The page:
Download presentation

Presentation is loading. Please wait.

Published byOlivia Little Modified over 2 years ago

1
The Gilbert-Johnson-Keerthi (GJK) Algorithm Christer Ericson Sony Computer Entertainment America

2
Talk outline What is the GJK algorithm Terminology Simplified version of the algorithm –One object is a point at the origin –Example illustrating algorithm The distance subalgorithm GJK for two objects –One no longer necessarily a point at the origin GJK for moving objects

3
GJK solves proximity queries Given two convex polyhedra –Computes distance d –Can also return closest pair of points P A, P B

4
GJK solves proximity queries Generalized for arbitrary convex objects –As long as they can be described in terms of a support mapping function

5
Terminology 1(3) Supporting (or extreme) pointfor direction returned by support mapping function

6
Terminology 2(3) 0-simplex1-simplex2-simplex3-simplex simplex

7
Terminology 3(3) Point set CConvex hull, CH(C)

8
The GJK algorithm 1.Initialize the simplex set Q with up to d+1 points from C (in d dimensions) 2.Compute point P of minimum norm in CH(Q) 3.If P is the origin, exit; return 0 4.Reduce Q to the smallest subset Q of Q, such that P in CH(Q) 5.Let V=S C (–P) be a supporting point in direction –P 6.If V no more extreme in direction –P than P itself, exit; return ||P|| 7.Add V to Q. Go to step 2

9
GJK example 1(10) INPUT: Convex polyhedron C given as the convex hull of a set of points

10
1.Initialize the simplex set Q with up to d+1 points from C (in d dimensions) GJK example 2(10)

11
GJK example 3(10) 2.Compute point P of minimum norm in CH(Q)

12
GJK example 4(10) 3.If P is the origin, exit; return 0 4.Reduce Q to the smallest subset Q of Q, such that P in CH(Q)

13
GJK example 5(10) 5.Let V=S C (–P) be a supporting point in direction –P

14
GJK example 6(10) 6.If V no more extreme in direction –P than P itself, exit; return ||P|| 7.Add V to Q. Go to step 2

15
GJK example 7(10) 2.Compute point P of minimum norm in CH(Q)

16
GJK example 8(10) 3.If P is the origin, exit; return 0 4.Reduce Q to the smallest subset Q of Q, such that P in CH(Q)

17
GJK example 9(10) 5.Let V=S C (–P) be a supporting point in direction –P

18
GJK example 10(10) DONE! 6.If V no more extreme in direction –P than P itself, exit; return ||P||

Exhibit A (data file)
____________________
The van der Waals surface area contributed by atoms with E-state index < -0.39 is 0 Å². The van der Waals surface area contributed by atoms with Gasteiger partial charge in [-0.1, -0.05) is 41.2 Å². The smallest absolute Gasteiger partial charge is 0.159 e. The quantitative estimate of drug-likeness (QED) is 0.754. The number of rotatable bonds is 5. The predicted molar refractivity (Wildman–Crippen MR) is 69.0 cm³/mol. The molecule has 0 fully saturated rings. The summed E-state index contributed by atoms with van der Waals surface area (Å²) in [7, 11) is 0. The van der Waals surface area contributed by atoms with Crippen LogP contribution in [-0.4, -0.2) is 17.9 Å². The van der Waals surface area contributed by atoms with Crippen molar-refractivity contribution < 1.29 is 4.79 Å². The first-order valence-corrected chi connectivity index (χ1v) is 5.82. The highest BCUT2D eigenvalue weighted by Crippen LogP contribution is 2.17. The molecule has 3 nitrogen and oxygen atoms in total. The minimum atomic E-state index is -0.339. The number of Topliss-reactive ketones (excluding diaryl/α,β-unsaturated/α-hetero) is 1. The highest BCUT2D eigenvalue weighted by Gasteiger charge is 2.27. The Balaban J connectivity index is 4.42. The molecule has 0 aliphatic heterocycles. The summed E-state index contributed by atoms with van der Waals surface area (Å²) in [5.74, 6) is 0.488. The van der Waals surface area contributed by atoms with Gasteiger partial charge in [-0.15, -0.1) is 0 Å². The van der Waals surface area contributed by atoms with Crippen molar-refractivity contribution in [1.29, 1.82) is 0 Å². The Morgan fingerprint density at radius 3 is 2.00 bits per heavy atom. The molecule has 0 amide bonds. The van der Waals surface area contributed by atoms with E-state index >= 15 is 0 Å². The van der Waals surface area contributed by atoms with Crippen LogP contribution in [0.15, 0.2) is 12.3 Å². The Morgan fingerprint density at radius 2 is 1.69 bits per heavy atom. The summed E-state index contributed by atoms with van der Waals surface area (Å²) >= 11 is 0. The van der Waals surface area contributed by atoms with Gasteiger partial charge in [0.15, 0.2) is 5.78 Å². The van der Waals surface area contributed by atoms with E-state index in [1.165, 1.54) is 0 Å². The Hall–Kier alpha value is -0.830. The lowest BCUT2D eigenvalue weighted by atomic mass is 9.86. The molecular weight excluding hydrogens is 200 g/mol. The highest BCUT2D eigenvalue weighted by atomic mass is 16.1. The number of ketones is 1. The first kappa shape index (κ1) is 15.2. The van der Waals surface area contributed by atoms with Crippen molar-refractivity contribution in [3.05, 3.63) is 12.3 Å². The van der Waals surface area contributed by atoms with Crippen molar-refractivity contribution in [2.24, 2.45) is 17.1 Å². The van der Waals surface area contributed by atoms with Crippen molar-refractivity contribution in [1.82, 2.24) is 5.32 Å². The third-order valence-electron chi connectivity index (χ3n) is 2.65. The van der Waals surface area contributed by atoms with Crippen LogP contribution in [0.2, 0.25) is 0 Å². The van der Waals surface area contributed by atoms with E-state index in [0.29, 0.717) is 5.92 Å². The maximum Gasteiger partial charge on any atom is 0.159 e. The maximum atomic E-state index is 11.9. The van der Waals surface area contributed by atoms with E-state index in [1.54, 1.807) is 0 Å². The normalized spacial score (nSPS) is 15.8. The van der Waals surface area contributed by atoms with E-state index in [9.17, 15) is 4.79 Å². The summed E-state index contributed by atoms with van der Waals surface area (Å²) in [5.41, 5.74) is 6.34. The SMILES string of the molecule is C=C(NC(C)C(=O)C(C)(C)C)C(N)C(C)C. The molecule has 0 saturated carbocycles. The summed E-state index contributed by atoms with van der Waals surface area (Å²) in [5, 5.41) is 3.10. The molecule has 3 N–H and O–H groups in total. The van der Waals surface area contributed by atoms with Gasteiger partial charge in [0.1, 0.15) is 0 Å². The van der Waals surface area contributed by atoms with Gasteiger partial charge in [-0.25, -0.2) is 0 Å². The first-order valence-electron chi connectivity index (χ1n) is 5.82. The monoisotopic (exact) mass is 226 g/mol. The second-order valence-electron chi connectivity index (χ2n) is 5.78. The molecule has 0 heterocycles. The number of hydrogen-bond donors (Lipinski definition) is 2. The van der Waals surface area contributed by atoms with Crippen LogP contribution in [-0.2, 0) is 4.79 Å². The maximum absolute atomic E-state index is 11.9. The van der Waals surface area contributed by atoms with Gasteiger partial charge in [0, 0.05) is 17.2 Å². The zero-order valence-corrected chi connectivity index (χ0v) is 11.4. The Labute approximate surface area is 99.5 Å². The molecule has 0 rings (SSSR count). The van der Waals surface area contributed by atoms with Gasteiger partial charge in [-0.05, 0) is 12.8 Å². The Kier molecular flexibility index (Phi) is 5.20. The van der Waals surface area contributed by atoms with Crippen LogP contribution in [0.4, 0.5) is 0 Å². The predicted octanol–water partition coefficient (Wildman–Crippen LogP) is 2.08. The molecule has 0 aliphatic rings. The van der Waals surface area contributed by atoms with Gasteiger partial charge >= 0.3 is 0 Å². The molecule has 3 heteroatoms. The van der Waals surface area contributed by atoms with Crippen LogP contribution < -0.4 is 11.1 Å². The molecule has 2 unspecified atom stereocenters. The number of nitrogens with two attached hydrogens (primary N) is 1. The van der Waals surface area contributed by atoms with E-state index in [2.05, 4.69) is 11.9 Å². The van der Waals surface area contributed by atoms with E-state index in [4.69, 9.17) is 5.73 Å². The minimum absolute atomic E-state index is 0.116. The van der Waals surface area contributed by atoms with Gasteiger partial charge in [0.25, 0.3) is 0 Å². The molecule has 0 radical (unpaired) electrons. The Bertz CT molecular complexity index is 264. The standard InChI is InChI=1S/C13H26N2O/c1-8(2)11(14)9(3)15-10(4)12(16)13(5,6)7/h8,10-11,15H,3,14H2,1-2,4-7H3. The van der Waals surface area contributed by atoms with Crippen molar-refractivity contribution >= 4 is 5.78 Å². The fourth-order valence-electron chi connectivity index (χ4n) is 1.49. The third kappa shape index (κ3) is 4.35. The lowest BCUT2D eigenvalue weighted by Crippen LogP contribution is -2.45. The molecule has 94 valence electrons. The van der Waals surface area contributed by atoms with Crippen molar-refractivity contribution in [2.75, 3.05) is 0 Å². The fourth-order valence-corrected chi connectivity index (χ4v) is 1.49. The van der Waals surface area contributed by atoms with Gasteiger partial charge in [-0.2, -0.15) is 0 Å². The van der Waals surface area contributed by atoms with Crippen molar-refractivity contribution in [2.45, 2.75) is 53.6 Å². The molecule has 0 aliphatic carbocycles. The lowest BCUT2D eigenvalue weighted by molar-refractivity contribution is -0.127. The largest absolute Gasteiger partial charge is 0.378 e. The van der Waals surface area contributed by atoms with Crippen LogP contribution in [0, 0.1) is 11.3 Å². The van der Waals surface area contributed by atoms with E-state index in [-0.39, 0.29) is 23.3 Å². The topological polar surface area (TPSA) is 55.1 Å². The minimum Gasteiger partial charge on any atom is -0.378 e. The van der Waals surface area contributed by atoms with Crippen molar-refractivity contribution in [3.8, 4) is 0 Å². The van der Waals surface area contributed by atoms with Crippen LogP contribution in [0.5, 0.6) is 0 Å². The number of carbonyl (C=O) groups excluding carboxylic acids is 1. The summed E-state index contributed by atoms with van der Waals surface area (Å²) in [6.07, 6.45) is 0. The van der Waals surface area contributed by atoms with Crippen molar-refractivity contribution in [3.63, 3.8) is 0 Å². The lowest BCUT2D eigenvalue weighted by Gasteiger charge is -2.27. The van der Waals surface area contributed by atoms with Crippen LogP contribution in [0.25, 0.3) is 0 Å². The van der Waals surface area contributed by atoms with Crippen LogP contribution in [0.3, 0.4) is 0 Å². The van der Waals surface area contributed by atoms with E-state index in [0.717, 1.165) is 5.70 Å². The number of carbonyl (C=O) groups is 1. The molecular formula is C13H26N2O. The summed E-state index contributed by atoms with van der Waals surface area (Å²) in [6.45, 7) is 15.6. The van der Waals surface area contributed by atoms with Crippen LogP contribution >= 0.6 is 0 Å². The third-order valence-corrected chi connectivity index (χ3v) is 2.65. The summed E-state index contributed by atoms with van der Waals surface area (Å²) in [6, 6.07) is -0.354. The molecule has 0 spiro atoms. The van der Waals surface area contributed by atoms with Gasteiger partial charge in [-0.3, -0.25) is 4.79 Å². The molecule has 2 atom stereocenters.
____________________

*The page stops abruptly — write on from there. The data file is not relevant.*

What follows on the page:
19
Distance subalgorithm 1(2) Approach #1: Solve algebraically –Used in original GJK paper –Johnsons distance subalgorithm Searches all simplex subsets Solves system of linear equations for each subset Recursive formulation From era when math operations were expensive Robustness problems –See e.g. Gino van den Bergens book

20
Distance subalgorithm 2(2) Approach #2: Solve geometrically –Mathematically equivalent But more intuitive Therefore easier to make robust –Use straightforward primitives: ClosestPointOnEdgeToPoint() ClosestPointOnTriangleToPoint() ClosestPointOnTetrahedronToPoint() –Second function outlined here The approach generalizes

21
Closest point on triangle ClosestPointOnTriangleToPoint() –Finds point on triangle closest to a given point

22
Closest point on triangle Separate cases based on which feature Voronoi region point lies in

23
Closest point on triangle

24

25
GJK for two objects What about two polyhedra, A and B? Reduce problem into the one solved –No change to the algorithm! –Relies on the properties of the Minkowski difference of A and B Not enough time to go into full detail –Just a brief description

26
Minkowski sum & difference Minkowski sum –The sweeping of one convex object with another Defined as: –

27
Minkowski sum & difference Minkowski difference, defined as: – Can write distance between two objects as: – A and B intersecting iff A–B contains the origin! –Distance between A and B given by point of minimum norm in A–B!

28
The generalization A and B intersecting iff A–B contains the origin! –Distance between A and B given by point of minimum norm in A–B! So use previous procedure on A–B! Only change needed: computing Support mapping separable, so can form it by computing support mapping for A and B separately! –

29
GJK for moving objects

30
Transform the problem…

31
…into moving vs stationary

32
Alt #1: Point duplication Let object A additionally include the points …effectively forming the convex hull of the swept volume of A

33
Alt #2: Support mapping Modify support mapping to consider only points when

34
Alt #2: Support mapping …and to consider only points when

35
GJK for moving objects Presented solution –Gives only Boolean interference detection result Interval halving over v gives time of collision –Using simplices from previous iteration to start next iteration speeds up processing drastically Overall, always starting with the simplices from the previous iteration makes GJK… –Incremental –Very fast

36
ReferencesReferences Ericson, Christer. Real-time collision detection. Morgan Kaufmann, van den Bergen, Gino. Collision detection in interactive 3D environments. Morgan Kaufmann, Gilbert, Elmer. Daniel Johnson, S. Sathiya Keerthi. A fast procedure for computing the distance between complex objects in three dimensional space. IEEE Journal of Robotics and Automation, vol.4, no. 2, pp , Gilbert, Elmer. Chek-Peng Foo. Computing the Distance Between General Convex Objects in Three-Dimensional Space. Proceedings IEEE International Conference on Robotics and Automation, pp , Xavier Patrick. Fast swept-volume distance for robust collision detection. Proc of the 1997 IEEE International Conference on Robotics and Automation, April 1997, Albuquerque, New Mexico, USA. Ruspini, Diego. gilbert.c, a C version of the original Fortran implementation of the GJK algorithm. ftp://labrea.stanford.edu/cs/robotics/sean/distance/gilbert.c

Similar presentations

© 2016 SlidePlayer.com Inc.

All rights reserved.

Ads by Google